He uncurls his fingers and looks at the remnants of the cup. Water spills onto the floor and wets the metal plates of his right rand, dewing into tiny droplets wherever it contacts the hydrophobic material of the prosthetic.
He closes his eyes for a moment and takes a deep breath. He just needs to be more careful. That’s why he’s practicing with simple things like drinking water, right? Just being careful.
The broken cup and the water are soon cleaned up and resting on the counter, thankfully with no more accidents, when he hears movement behind him. Fight, his body automatically says, without his permission. Kill. Injure. Incapacitate. His right hand tightens into a fist before he can think, and all the ways to kill an opponent without a weapon scroll this his mind with calm efficiency.
You don’t need a weapon. You are a weapon.
“Shiro? Is everything alright?”
No, god, why did it have to be her? “Fine,” he says, controlling his breathing. Shame washes over him when he looks over his shoulder at Allura—big eyes filled with gentle concern. She’s good, he tells himself. He doesn’t ever need to defend himself from her.
“I heard a—ah, yes, the cup,” she continues, looking at the counter where he’s left his mess.
“An accident,” he says quickly. “I’m fine.”
“You look pale—well, more pale than usual.” Her head cocks. “You are certain you’re alright?”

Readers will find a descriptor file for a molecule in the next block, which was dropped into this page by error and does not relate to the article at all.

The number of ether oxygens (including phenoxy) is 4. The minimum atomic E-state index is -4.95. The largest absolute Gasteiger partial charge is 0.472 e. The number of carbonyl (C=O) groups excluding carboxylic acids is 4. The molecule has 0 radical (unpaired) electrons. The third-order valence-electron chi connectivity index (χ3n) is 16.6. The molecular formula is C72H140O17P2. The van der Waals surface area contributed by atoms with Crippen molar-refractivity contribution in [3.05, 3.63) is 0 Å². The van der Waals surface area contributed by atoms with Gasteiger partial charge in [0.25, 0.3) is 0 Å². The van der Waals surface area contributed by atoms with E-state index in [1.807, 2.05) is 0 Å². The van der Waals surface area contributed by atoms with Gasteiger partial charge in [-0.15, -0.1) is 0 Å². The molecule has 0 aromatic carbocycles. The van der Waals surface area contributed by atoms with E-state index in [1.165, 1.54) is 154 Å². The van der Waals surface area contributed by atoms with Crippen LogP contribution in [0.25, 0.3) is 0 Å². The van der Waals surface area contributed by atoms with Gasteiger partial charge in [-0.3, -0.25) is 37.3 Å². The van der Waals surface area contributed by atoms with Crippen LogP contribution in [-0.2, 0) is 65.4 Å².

“Yeah—yes, I’m fine. Just getting a drink of water.”
“On your hand,” she teases, a small smile playing at her lips.
He allows himself to return the expression and relaxes a little. “And the floor.”
“I break the cups sometimes,” she confides, moving further into the kitchen. It’s late, and the other Paladins are asleep, but he can’t shake the habit of sleeping in short shifts yet, and he hasn’t ever seen Allura so much as sit down, so they have the mess to themselves. “And forks. On one occasion I broke a chair, but that was a few years ago—well, ten thousand and a few years ago,” she adds. She hides the sadness well, but he can hear the soft edge of it in her voice. He wants to comfort her, tell her that he knows what it feels like to lose parts of yourself to time. He wants to place a hand on her shoulder and draw her in, if only to just remember what it’s like to hold someone.
“Still figuring it out myself,” he responds instead, flexing his right hand. “When I’m fighting I don’t really think about it, but off-duty—it’s more difficult to control.”
She nods. “Most Alteans go through periods where their minds haven’t caught up to their bodies yet—usually as young children—and they break a lot of things before they learn to master their own strength.”
He nods and looks down at his arm. “I sympathise.”
“But you’re doing well, Shiro,” she says, her voice lowering to almost a whisper, and he resists the urge to lean in closed to hear her. “The Galra gave you a weapon and you’re using it for good. That’s not an easy thing.”
“I don’t think drinking water will help save the universe,” he mutters, and to his delight she gives a soft, musical laugh that he wants to listen to for hours.
“Perhaps,” she concedes with a smile. “But it’s teaching you how to be gentle, and that’s a good thing, don’t you think?”
She’s gotten closer to him, closer than any person has gotten in a long time. He swallows hard and looks away from her. She’s not doing it on purpose, he tells himself.
“Yeah,” he says, in the same low voice, and her eyes crinkle in happiness. “Yeah, it’s a start.”